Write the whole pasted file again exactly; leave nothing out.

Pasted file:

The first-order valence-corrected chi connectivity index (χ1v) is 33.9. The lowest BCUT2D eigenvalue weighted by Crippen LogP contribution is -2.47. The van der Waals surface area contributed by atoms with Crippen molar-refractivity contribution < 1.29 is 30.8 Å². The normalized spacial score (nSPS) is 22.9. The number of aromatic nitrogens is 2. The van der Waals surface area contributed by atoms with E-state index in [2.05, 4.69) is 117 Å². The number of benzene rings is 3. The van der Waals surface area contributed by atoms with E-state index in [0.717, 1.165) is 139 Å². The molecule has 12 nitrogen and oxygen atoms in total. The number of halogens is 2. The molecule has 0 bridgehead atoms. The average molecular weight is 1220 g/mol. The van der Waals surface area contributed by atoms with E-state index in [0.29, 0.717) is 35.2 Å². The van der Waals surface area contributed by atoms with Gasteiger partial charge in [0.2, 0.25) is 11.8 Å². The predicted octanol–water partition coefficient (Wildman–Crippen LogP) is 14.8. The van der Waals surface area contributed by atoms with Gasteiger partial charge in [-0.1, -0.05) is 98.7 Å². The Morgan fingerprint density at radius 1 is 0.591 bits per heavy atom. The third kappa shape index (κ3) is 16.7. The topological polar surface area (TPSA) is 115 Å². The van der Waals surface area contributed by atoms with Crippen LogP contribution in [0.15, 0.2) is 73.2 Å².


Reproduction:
The first-order valence-corrected chi connectivity index (χ1v) is 33.9. The lowest BCUT2D eigenvalue weighted by Crippen LogP contribution is -2.47. The van der Waals surface area contributed by atoms with Crippen molar-refractivity contribution < 1.29 is 30.8 Å². The normalized spacial score (nSPS) is 22.9. The number of aromatic nitrogens is 2. The van der Waals surface area contributed by atoms with E-state index in [2.05, 4.69) is 117 Å². The number of benzene rings is 3. The van der Waals surface area contributed by atoms with E-state index in [0.717, 1.165) is 139 Å². The molecule has 12 nitrogen and oxygen atoms in total. The number of halogens is 2. The molecule has 0 bridgehead atoms. The average molecular weight is 1220 g/mol. The van der Waals surface area contributed by atoms with E-state index in [0.29, 0.717) is 35.2 Å². The van der Waals surface area contributed by atoms with Gasteiger partial charge in [0.2, 0.25) is 11.8 Å². The predicted octanol–water partition coefficient (Wildman–Crippen LogP) is 14.8. The van der Waals surface area contributed by atoms with Gasteiger partial charge in [-0.1, -0.05) is 98.7 Å². The Morgan fingerprint density at radius 1 is 0.591 bits per heavy atom. The third kappa shape index (κ3) is 16.7. The topological polar surface area (TPSA) is 115 Å². The van der Waals surface area contributed by atoms with Crippen LogP contribution in [0.15, 0.2) is 73.2 Å².